The biogas powered tractors can emit far fewer pollutants, bring fuel cost savings and could offer energy independence for farms.
The new prototype tractor being tested will run on farm waste from 1000 dairy cows. It has been developed by New Holland Agriculture for its pollution-busting and fuel saving benefits. The tractor can run entirely on bio-methane derived from waste and produced by on-farm biogas anaerobic digester plants. It could reduce polluting emissions by 80% and offer fuel cost savings of between 25 and 40%.
Wyke Farms in Bruton, Somerset has been producing cheddar cheese and other dairy products for over 150 years and has embedded a '100% Green' initiative into its business which has recently earned it a handful of awards. Their farms are now set to achieve total energy independence.
The farm's biogas plant plays a big part in meeting its sustainability objectives, with three large anaerobic digesters producing electricity for the farm and factory. The resulting gas is cleaned up and used to power the farm's boilers, with excess sold back to the grid to serve the local community.
The digesters are fed entirely from waste; including slurry from the farm's 1000 dairy cows, local cider apple waste, and other waste not fit for human or animal consumption.
The farm runs three electric cars and in the future could run its tankers on compressed natural gas (CNG) produced by the biogas plant. Having a compression plant on-site would also give Wyke Farms the opportunity to invest in tractors powered by methane – giving them complete energy independence on the farm.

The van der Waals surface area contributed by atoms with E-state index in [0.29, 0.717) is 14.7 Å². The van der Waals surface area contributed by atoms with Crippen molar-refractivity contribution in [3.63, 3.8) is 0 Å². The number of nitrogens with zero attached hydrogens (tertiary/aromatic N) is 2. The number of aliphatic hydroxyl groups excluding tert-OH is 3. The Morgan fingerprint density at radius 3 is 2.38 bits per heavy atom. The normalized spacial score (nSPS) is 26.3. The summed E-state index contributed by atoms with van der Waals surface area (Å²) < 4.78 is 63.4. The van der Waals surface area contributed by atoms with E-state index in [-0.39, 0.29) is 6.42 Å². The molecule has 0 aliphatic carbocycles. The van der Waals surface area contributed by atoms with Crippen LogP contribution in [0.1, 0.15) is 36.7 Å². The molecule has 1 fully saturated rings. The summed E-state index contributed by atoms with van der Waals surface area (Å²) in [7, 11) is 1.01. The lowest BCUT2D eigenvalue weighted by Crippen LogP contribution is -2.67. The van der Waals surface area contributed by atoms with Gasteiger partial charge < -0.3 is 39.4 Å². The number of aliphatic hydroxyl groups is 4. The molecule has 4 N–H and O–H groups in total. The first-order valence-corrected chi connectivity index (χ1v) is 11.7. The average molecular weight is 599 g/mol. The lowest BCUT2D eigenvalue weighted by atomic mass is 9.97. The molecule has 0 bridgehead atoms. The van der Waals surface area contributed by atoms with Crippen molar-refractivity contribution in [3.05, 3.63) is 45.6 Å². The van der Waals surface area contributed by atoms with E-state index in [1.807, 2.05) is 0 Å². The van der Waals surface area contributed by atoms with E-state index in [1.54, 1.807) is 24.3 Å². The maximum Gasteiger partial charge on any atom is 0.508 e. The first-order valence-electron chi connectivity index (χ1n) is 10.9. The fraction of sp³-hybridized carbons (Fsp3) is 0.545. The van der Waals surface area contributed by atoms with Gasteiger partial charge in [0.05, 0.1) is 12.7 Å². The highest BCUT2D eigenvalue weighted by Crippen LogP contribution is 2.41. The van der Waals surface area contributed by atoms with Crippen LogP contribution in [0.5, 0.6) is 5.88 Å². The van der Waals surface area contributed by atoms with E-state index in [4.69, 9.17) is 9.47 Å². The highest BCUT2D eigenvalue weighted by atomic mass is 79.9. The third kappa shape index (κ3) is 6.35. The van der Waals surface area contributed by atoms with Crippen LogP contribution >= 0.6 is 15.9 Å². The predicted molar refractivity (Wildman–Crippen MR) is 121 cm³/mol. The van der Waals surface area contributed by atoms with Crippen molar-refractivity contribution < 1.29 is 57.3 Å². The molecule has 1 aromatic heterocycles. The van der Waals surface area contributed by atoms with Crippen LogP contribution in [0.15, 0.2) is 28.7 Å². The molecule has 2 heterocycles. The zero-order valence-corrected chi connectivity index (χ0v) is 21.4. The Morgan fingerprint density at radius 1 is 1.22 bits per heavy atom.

The methane powered tractor has been developed by New Holland as a sustainable solution to the increasing cost of fuel. As the number of on-farm biogas plants in the UK increases, there could be an ample supply of fuel on the doorstep.
New Holland's methane tractor borrows from commercial vehicle technology already used by its sister brand, Iveco. The use of compressed natural gas in vans, trucks and buses is well developed and limited only by storage capacity on the vehicle. The company has managed to squeeze 300L (52kg) of compressed methane into nine tanks around the tractor; enough for around six hours of work depending on the type of activity. Refuelling is quick, taking around the same time to fill as with diesel.
Roger Clothier, Wyke Farms' Farm Director who is testing the prototype tractor said: "On first impression it looks and feels just like a normal tractor when you jump in the cab. It easily managed to tow a full slurry tanker up and down the hills here – with a combined tractor and tanker weight of 27 tonnes.
"We need fuel efficient vehicles with a good power to weight ratio to pull heavy tanks around the farm – the tractor has the power to do it and if we're able to compress our gas on-site it looks like it could save us money.
"In the future, sharing of gas power between local farms could be a possibility, particularly where you have a big plant like ours. Providing a local filling point for neighbouring farms makes economic sense and the associated savings from methane-powered tractors could help dairy farmers reduce their costs, which can only be a good thing."
Adapting existing engine technology, fitting a small three-way catalytic converter and housing it within a standard tractor chassis and cab means that that the methane tractor looks and drives just like a diesel-powered tractor, and the cost of buying one should be about the same.
After a week of testing in the UK, the tractor will tour other European markets where it will undergo further testing and evaluation before returning to its home in Italy at La Bellotta, New Holland's 'Energy Independent Farm', where the company has been working towards its Clean Energy Leader strategy for the past 10 years.
New Holland Agriculture
Wyke Farms - 100% Green
La Bellotta, New Holland's 'Energy Independent Farm'